Goodness.  Satellites that have been taking pictures have been around for almost fifty years.  Additionally, if the Saudis can buy satellite products from the French, what’s the big deal about them having their own organic systems that provide the same product?  And drones…they’re considered high-tech?  If your car’s engine makes more than 116 horse power, it’s more powerful than a MQ-1 Predator.  UAVs are good for those dull, dirty, and dangerous mission areas, but they aren’t (yet) all that.  As of today, how about an F-22 versus a UAV?  Game over in about 15 seconds from 40 miles out.  Now, onto more “high-tech” confusion…

Consider the case of Turkey: For years, Ankara has sought U.S. technology to fight what it sees as an insurgency by Kurdish rebel groups, especially the “PKK” that hides in northern Iraq. Now, that high-tech help has arrived.

The United States has quietly created a joint “centralized command center” with Turkey for surveillance drones flying over northern Iraq. Turkish officers look over the shoulders of their U.S. counterparts at the imagery and are free to target suspicious activity when they see it. The United States doesn’t pull the triggers; it just shows the pictures.

It isn’t clear how the Turkey scenario is any different from Saudi one which ‘might violate the laws of war.’  Oh well…

These weapons are so good that they can become addictive. They make possible precise acts of war that, in another time, would be called “assassination.” Other countries want to protect themselves from terrorist rebels just as much as the United States does. This means the demand for such weapons will grow.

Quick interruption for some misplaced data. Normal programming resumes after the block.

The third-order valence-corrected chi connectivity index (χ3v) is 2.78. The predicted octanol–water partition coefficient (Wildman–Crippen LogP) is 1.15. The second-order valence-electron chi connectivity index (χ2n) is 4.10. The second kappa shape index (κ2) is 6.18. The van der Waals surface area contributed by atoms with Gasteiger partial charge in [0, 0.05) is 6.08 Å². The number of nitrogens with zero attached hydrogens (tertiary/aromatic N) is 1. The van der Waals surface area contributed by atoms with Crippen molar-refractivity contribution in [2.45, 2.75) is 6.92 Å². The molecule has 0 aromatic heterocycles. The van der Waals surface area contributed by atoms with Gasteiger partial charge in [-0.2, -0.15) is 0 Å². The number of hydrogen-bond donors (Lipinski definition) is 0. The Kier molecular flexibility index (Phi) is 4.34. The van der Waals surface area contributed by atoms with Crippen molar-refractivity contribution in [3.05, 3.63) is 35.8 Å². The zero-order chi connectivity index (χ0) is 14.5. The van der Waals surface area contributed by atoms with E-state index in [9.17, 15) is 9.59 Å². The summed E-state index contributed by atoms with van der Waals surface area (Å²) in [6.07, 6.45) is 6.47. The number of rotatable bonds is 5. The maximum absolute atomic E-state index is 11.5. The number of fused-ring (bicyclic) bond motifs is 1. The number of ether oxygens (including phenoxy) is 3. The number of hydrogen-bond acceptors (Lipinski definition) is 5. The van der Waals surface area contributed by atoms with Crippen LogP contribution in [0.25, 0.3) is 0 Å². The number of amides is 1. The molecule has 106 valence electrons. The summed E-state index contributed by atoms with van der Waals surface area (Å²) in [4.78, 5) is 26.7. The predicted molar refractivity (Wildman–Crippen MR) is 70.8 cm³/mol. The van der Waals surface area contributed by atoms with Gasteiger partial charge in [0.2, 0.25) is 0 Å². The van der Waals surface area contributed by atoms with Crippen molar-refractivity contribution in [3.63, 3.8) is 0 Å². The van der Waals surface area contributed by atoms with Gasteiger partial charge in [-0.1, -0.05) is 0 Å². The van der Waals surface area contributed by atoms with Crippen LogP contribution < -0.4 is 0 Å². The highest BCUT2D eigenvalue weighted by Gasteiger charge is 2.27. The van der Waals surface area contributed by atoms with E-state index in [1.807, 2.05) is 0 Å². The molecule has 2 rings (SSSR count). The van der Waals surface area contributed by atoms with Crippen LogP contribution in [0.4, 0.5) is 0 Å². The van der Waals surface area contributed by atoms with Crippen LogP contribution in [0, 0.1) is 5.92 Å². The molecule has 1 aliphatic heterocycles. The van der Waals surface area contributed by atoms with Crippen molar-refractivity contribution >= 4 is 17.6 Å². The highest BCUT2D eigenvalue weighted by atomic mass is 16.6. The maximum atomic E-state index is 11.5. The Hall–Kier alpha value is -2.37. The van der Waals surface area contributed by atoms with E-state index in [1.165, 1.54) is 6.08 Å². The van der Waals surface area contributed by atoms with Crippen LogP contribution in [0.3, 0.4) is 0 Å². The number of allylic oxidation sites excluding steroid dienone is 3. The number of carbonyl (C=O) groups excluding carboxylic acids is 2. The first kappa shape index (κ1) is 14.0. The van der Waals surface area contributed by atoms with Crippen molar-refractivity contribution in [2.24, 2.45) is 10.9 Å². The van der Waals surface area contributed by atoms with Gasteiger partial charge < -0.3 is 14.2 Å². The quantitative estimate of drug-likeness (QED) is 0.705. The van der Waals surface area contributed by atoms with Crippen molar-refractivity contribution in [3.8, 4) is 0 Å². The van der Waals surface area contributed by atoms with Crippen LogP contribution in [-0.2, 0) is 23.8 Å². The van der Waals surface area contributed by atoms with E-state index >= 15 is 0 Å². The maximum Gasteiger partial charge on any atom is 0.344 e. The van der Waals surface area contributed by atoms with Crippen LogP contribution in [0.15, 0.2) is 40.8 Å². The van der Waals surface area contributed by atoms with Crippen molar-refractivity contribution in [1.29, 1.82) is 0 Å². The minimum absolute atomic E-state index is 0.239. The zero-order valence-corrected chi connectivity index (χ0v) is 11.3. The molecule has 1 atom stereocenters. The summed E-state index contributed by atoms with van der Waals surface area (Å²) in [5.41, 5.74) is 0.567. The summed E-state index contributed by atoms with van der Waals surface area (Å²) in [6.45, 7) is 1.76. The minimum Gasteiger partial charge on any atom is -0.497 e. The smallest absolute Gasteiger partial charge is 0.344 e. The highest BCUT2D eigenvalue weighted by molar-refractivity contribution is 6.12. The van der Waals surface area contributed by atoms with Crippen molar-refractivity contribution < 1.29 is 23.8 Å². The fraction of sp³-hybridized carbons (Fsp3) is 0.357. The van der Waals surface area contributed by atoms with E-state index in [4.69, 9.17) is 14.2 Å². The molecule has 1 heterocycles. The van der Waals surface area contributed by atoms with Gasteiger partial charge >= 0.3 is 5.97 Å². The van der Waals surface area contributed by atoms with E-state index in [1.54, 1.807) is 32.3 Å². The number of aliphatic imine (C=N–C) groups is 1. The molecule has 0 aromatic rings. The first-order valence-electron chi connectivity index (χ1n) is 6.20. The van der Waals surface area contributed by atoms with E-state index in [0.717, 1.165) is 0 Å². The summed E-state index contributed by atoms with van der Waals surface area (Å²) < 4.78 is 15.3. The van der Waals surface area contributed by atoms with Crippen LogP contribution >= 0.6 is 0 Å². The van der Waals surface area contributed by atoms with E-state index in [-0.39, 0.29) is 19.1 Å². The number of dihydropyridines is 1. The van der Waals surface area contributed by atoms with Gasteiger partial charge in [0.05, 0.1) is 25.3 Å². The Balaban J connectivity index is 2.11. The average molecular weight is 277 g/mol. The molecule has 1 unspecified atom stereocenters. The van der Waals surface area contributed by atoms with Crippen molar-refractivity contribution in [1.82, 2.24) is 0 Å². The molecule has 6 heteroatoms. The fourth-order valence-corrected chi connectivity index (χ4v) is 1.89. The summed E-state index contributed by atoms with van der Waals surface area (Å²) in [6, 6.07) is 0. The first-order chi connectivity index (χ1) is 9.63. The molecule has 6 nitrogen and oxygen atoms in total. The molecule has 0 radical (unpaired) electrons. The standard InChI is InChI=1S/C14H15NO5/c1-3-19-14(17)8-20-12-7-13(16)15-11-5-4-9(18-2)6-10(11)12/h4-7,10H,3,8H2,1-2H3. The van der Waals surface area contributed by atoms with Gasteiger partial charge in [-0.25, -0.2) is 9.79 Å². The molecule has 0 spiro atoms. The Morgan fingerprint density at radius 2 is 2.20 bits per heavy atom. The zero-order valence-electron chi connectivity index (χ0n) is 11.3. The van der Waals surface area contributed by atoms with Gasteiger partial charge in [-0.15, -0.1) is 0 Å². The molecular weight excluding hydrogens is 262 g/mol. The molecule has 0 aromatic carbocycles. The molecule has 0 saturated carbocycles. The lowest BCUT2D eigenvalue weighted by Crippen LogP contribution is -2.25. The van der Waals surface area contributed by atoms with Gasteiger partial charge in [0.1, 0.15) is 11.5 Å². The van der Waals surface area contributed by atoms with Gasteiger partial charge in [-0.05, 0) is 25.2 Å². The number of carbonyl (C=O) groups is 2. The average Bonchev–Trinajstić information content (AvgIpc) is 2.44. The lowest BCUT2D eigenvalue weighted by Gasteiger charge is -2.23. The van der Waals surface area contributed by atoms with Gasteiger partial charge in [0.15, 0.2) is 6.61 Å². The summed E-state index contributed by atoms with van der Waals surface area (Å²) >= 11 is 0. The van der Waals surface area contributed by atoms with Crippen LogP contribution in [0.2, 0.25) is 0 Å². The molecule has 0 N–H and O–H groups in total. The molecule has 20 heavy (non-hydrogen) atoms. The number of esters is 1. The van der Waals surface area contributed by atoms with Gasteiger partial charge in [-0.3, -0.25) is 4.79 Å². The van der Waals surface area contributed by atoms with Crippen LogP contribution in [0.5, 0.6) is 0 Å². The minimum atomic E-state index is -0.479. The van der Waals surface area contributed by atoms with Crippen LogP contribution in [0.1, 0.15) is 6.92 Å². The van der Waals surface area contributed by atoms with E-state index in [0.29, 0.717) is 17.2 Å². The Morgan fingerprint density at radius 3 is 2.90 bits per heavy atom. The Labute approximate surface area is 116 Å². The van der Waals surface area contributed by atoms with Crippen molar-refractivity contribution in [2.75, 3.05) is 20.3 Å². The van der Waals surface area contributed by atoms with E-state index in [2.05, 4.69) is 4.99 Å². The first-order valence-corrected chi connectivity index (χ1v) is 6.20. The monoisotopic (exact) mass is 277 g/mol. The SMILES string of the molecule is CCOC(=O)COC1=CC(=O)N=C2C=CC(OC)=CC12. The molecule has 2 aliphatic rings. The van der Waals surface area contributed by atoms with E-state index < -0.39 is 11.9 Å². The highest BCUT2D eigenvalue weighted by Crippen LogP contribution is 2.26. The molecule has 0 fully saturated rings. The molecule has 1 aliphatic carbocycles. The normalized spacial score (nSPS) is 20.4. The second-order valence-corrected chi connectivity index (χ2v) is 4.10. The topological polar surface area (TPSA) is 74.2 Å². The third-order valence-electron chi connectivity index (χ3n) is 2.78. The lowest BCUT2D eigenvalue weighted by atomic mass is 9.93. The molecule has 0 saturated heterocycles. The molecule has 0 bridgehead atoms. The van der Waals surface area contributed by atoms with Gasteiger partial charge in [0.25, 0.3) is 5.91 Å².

Addictive, eh?  That’s kind of a weird way of describing the situation and it goes without saying that demand for capable weapons will grow.  But in the situations described, satellites and UAVs aren’t assassination, they’re combat systems (even if they are no longer part of the Global War on Terror, but are now merely a part of our Overseas Contingency Operations) being applied for combat effect.

The “laws of war” may sound like an antiquated concept in this age of robo-weapons. But, in truth, a clear international legal regime has never been more needed: It is a fact of modern life that people in conflict zones live in the perpetual cross hairs of deadly weapons. Rules are needed for targets and targeters alike.

Is an ICBM a robo-weapon?  We’ve had those for 50-plus years and we will until we can think of a cheaper/better/faster robo-weapon.

So, Mr. Ignatius here’s the summary.  The truth is we have laws of war and terrorists don’t abide by them.  The U.S. military does.  Satellites and UAVs are here for the duration of the planet.  Technology and allies and the complexities governing the battlefield will continue to be an issue just as they have since times immemorial.